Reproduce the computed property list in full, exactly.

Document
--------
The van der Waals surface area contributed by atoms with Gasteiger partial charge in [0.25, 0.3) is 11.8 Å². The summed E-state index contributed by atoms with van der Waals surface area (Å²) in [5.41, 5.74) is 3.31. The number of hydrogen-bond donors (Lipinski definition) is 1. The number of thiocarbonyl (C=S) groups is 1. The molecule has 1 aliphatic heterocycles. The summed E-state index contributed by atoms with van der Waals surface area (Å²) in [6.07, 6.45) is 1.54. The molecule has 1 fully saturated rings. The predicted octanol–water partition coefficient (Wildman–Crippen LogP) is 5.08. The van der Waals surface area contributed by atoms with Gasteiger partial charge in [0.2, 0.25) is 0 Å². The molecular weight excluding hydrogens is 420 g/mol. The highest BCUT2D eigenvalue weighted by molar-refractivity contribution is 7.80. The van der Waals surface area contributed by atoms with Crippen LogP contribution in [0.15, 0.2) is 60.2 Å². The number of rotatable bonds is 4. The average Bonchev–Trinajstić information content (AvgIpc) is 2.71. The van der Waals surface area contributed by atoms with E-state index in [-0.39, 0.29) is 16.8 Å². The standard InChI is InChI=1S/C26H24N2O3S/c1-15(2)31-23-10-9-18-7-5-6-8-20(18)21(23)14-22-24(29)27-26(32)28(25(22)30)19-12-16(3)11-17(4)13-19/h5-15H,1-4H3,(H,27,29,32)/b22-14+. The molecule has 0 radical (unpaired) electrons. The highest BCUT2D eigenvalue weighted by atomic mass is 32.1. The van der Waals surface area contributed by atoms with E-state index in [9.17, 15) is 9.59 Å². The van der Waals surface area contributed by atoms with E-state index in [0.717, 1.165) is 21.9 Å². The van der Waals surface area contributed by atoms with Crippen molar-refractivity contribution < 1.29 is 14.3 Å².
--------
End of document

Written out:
The van der Waals surface area contributed by atoms with Gasteiger partial charge in [0.25, 0.3) is 11.8 Å². The summed E-state index contributed by atoms with van der Waals surface area (Å²) in [5.41, 5.74) is 3.31. The number of hydrogen-bond donors (Lipinski definition) is 1. The number of thiocarbonyl (C=S) groups is 1. The molecule has 1 aliphatic heterocycles. The summed E-state index contributed by atoms with van der Waals surface area (Å²) in [6.07, 6.45) is 1.54. The molecule has 1 fully saturated rings. The predicted octanol–water partition coefficient (Wildman–Crippen LogP) is 5.08. The van der Waals surface area contributed by atoms with Gasteiger partial charge in [0.2, 0.25) is 0 Å². The molecular weight excluding hydrogens is 420 g/mol. The highest BCUT2D eigenvalue weighted by molar-refractivity contribution is 7.80. The van der Waals surface area contributed by atoms with Crippen LogP contribution in [0.15, 0.2) is 60.2 Å². The number of rotatable bonds is 4. The average Bonchev–Trinajstić information content (AvgIpc) is 2.71. The van der Waals surface area contributed by atoms with E-state index in [-0.39, 0.29) is 16.8 Å². The standard InChI is InChI=1S/C26H24N2O3S/c1-15(2)31-23-10-9-18-7-5-6-8-20(18)21(23)14-22-24(29)27-26(32)28(25(22)30)19-12-16(3)11-17(4)13-19/h5-15H,1-4H3,(H,27,29,32)/b22-14+. The molecule has 0 radical (unpaired) electrons. The highest BCUT2D eigenvalue weighted by atomic mass is 32.1. The van der Waals surface area contributed by atoms with E-state index in [9.17, 15) is 9.59 Å². The van der Waals surface area contributed by atoms with E-state index in [0.717, 1.165) is 21.9 Å². The van der Waals surface area contributed by atoms with Crippen molar-refractivity contribution < 1.29 is 14.3 Å².